pay particular attention to the circumstances and effects of the cost of debt. There are at least 8 questions that revolve, at least in part, around this series of concepts.
I had probably 10-12 questions that were to solve for PV or FV or annuities. One combination-type question asks for the future value of an account with different deposit amount for about 5 years, then no deposits for 15 years earning interest, and what is the future value at the end.
I had around 5 questions that were on the CAPM formula (this is where you'll find Beta) where it gave you everything but 1 part of the equation and you had to solve for the required rate of return. You want to have that formula memorized. A few questions about EOQ, economic ordering quantity. I also had a question that asked what happened to inventory if the EOQ went up. I think inventory would increase, but I don't know if I got that right or not. There are several questions on the 3 types of leverage (financial, operating, and total or complete), so it would be good to memorize these 3 formulas and know that DFL x DOL = DCL. I had to solve for the present value of a perpetuity (annual return divided by interest).I think I had to value a bond. To do so, use the cash flow for each period multiplied by the PVA (or find the PV's for each period and add them all together, as I had to do), then add the PV of the amount due at maturity and this is the Bond valuation.
Understand internal rate of return, and Net Present Value, which is not the same thing as Present Value as NPV takes into consideration the initial cash investment. On the test, they use the terms asset utilization and debt utilization, so I would look online to get those in your brain. Know that leverage refers to debt. Liquidity looks at current obligations and Leverage looks at long term obligations. 4 ratio types to be liquidity, activity, leverage, and profitability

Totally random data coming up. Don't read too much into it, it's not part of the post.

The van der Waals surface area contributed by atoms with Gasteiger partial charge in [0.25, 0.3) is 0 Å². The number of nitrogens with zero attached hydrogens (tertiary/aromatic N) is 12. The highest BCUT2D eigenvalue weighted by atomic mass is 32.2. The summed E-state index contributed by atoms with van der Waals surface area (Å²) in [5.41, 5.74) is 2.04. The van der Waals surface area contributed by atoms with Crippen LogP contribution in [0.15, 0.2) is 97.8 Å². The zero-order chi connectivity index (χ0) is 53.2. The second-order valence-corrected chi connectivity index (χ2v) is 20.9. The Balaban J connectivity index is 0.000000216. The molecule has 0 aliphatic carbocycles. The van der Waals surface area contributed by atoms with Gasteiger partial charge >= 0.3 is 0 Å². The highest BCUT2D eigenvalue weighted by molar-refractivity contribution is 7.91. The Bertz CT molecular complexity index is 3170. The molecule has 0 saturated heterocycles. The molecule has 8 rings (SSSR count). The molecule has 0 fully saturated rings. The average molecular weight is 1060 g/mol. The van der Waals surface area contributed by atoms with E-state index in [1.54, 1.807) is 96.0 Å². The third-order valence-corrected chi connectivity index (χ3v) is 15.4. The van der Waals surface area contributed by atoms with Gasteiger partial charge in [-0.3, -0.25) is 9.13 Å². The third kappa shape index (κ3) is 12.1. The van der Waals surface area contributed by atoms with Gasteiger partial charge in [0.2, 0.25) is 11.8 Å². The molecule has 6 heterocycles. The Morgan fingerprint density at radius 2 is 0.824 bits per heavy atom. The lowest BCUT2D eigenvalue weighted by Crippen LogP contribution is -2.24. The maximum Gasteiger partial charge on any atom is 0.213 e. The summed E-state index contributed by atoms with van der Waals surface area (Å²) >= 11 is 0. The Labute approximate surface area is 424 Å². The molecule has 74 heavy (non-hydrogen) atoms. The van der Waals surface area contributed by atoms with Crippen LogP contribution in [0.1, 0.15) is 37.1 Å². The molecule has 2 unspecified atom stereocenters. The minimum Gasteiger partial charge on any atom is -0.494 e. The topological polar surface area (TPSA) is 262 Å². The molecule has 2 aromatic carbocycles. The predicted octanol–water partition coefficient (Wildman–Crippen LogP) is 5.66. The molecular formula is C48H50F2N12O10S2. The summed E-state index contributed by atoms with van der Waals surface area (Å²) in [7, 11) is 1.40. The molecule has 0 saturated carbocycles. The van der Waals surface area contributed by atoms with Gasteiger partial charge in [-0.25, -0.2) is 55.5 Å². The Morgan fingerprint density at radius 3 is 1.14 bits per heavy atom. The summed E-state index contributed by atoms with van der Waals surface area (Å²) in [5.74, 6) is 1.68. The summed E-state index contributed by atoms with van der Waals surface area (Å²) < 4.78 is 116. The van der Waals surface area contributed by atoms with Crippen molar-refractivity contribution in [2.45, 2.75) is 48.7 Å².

I did have a question where it asked for the collection period to be calculated.
I was also given a currency conversion (from what it would look like in a newspaper I think) and needed to look at it and answer 2 questions about it.
The top line said something line $USD to German DM and then had some numbers after it.
Also, I was given a “stock's market price of 7-7.5” and you had to tell which was the ask and the bid?
Know what EBIT is, and Net income, (that net income is after taxes, but before any dividends are paid out).
Know the 3 sections of a cash flow stmt, (operating, investing, financing) and know that non-cash "expenses" like depreciation, are ADDED back into your net income on a cash flow, so it an increase to cash, and there at least one question about this. A cash flow statement begins with Net Income.

There were a good number of questions on cost of capital and on capital budgeting.
You will have to calculate break-even, which is Quantity (or break even quantity) = FIXED COST divided by (PRICE less VARIABLE COST). You will want this memorized to answer a few questions on it.